Albany County executive angry over handling of oil spill

Albany County Executive Dan McCoy said he is livid that first responders were not informed of an oil

Albany County Executive Dan McCoy said he is livid that first responders were not informed of an oil spill Sunday at the Port of Albany, and questions whether it was as small as described.

McCoy said he only found out about the spill, described as an estimated 100 gallons, via Twitter.

The target of his ire is Global Partners, which operates an oil-processing facility at the port. The state departments of Environmental Conservation and Transportation said they were notified in a timely manner. But McCoy said first responders should be kept in the loop as well.

“You would think Global would be smart enough to be a good partner,” McCoy said Monday. “Nobody could get information.”

When asked if the spill was 100 gallons and primarily contained, he said, “I’m not buying it.” He said if local officials were called immediately to the scene then he could have been assured how much oil leaked.

DEC believes the estimate is accurate. The spill came from a stationary rail car at a transfer facility; a valve is being investigated as a cause.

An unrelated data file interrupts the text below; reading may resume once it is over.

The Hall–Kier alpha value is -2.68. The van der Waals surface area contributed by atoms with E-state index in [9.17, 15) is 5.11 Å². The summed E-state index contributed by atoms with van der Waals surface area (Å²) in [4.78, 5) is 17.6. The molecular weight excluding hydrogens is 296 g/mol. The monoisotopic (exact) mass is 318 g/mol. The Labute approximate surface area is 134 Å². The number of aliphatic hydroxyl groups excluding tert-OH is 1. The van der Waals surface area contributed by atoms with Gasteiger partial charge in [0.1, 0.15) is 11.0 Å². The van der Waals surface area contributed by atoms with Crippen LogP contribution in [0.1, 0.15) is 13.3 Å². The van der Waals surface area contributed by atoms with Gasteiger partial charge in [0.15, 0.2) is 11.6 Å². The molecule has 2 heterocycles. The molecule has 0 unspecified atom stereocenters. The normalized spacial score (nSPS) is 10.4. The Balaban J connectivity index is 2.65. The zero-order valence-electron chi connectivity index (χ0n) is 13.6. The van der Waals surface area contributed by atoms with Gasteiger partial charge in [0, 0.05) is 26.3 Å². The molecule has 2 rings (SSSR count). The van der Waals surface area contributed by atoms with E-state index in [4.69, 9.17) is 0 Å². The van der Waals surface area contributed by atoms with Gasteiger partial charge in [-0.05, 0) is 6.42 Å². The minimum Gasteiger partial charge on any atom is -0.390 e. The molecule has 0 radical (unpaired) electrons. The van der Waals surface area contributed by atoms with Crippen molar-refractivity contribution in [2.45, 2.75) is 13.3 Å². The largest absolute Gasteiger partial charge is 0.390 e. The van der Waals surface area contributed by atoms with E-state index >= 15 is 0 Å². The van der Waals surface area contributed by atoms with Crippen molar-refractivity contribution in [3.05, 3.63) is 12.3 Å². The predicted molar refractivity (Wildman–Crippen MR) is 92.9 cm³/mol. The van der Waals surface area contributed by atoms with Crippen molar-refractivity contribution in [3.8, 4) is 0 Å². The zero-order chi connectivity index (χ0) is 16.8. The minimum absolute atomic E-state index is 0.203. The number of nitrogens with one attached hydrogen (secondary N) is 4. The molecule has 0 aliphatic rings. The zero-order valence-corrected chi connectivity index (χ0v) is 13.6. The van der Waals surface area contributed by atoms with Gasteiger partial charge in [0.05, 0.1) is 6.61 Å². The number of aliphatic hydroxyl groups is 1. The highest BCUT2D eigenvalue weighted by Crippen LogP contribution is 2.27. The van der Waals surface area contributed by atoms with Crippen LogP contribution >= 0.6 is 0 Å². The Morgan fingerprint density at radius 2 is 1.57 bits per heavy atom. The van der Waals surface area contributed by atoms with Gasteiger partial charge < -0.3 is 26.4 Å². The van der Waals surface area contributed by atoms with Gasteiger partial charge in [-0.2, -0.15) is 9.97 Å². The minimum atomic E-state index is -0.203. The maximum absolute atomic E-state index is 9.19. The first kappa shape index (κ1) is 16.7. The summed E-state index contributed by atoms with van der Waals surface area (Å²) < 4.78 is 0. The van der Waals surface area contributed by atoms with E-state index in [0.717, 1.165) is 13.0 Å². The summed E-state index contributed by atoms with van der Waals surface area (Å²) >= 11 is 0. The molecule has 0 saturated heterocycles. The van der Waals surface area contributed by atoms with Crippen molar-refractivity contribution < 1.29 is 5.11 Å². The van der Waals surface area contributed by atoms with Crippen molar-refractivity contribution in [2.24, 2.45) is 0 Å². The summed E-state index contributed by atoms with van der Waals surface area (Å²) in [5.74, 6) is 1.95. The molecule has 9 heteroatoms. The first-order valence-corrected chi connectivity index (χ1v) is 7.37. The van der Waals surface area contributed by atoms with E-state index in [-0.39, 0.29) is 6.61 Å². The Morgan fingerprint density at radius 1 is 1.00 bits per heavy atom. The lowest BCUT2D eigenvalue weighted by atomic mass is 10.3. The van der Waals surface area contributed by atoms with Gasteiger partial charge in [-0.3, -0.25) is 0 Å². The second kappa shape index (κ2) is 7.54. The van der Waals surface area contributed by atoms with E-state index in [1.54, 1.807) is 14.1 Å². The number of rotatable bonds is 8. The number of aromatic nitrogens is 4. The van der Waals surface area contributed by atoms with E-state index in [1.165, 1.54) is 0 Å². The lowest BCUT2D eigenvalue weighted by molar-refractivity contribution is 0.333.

Still, DEC will investigate whether Global Partners called 911 as mandated by its emergency action plan.

Global Partners did not return a call seeking comment. Port of Albany General Manager Richard Hendrick could not be reached.

County officials have already issued a moratorium on growth in oil operations at the port, pending public health reviews. With increased traffic, there is growing fear in the South End among activists over the potential for a catastrophic accident.

McCoy has said local officials should know what railroads, regulated by the federal government, are carrying through communities so local first responders can be prepared in the case of an emergency. He also said locals should also be immediately called to ascertain if a disaster response such as evacuations is warranted.

The county executive, a former firefighter and EMT, described the company’s attitude to local communities as “We don’t need you and we don’t care.”

“I’m not trying to shut the railroads down. They’re here,” McCoy said. “But we are going to fight to get it done in a safe manner.

“They need to communicate better,” McCoy continued. “They’re handling of it, now that’s been a train wreck.”

Canadian Pacific, the rail operator, said it complied with a “strict notification policy.” A spokesman said only a few gallons spilled on its property. In May the company paid a $5,000 fine for not promptly informing DOT of a derailment that did not result in a spill.

Most of the spill Sunday afternoon went into a containment area as designed, according to DEC spokesman Peter Constantakes.

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